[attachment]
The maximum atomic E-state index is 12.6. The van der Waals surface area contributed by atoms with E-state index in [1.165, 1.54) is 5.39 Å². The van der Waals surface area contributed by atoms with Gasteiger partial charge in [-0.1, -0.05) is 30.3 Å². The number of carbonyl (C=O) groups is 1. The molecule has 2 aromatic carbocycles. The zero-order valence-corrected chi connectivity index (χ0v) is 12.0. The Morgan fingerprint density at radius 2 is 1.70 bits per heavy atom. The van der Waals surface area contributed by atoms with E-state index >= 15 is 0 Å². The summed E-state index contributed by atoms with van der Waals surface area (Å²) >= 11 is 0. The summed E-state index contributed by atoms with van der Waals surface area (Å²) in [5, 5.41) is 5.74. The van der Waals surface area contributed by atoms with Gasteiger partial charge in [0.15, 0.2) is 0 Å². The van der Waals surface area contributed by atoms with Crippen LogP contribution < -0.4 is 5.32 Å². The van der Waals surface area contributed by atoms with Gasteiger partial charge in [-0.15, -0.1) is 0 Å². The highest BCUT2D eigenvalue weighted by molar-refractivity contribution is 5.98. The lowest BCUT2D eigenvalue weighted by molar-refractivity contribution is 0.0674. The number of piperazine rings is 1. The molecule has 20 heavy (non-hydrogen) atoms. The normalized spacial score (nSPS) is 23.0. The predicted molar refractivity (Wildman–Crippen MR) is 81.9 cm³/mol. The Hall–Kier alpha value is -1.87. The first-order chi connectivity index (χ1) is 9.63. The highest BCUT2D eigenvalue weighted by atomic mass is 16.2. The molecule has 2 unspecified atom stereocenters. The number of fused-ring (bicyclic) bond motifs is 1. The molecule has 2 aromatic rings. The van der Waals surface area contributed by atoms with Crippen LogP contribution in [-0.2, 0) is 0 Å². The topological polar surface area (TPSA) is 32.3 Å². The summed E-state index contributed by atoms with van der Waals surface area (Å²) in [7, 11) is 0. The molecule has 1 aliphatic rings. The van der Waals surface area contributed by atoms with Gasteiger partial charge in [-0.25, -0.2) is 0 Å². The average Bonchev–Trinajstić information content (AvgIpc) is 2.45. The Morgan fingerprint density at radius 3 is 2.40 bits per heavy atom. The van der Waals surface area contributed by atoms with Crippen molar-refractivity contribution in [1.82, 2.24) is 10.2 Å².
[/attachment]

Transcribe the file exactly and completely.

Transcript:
The maximum atomic E-state index is 12.6. The van der Waals surface area contributed by atoms with E-state index in [1.165, 1.54) is 5.39 Å². The van der Waals surface area contributed by atoms with Gasteiger partial charge in [-0.1, -0.05) is 30.3 Å². The number of carbonyl (C=O) groups is 1. The molecule has 2 aromatic carbocycles. The zero-order valence-corrected chi connectivity index (χ0v) is 12.0. The Morgan fingerprint density at radius 2 is 1.70 bits per heavy atom. The van der Waals surface area contributed by atoms with E-state index >= 15 is 0 Å². The summed E-state index contributed by atoms with van der Waals surface area (Å²) >= 11 is 0. The summed E-state index contributed by atoms with van der Waals surface area (Å²) in [5, 5.41) is 5.74. The van der Waals surface area contributed by atoms with Gasteiger partial charge in [0.15, 0.2) is 0 Å². The van der Waals surface area contributed by atoms with Crippen LogP contribution < -0.4 is 5.32 Å². The van der Waals surface area contributed by atoms with Gasteiger partial charge in [-0.15, -0.1) is 0 Å². The highest BCUT2D eigenvalue weighted by molar-refractivity contribution is 5.98. The lowest BCUT2D eigenvalue weighted by molar-refractivity contribution is 0.0674. The number of piperazine rings is 1. The molecule has 20 heavy (non-hydrogen) atoms. The normalized spacial score (nSPS) is 23.0. The predicted molar refractivity (Wildman–Crippen MR) is 81.9 cm³/mol. The Hall–Kier alpha value is -1.87. The first-order chi connectivity index (χ1) is 9.63. The highest BCUT2D eigenvalue weighted by atomic mass is 16.2. The molecule has 2 unspecified atom stereocenters. The number of fused-ring (bicyclic) bond motifs is 1. The molecule has 2 aromatic rings. The van der Waals surface area contributed by atoms with Crippen LogP contribution in [-0.2, 0) is 0 Å². The topological polar surface area (TPSA) is 32.3 Å². The summed E-state index contributed by atoms with van der Waals surface area (Å²) in [7, 11) is 0. The molecule has 1 aliphatic rings. The van der Waals surface area contributed by atoms with Gasteiger partial charge in [-0.25, -0.2) is 0 Å². The average Bonchev–Trinajstić information content (AvgIpc) is 2.45. The Morgan fingerprint density at radius 3 is 2.40 bits per heavy atom. The van der Waals surface area contributed by atoms with Crippen molar-refractivity contribution in [1.82, 2.24) is 10.2 Å².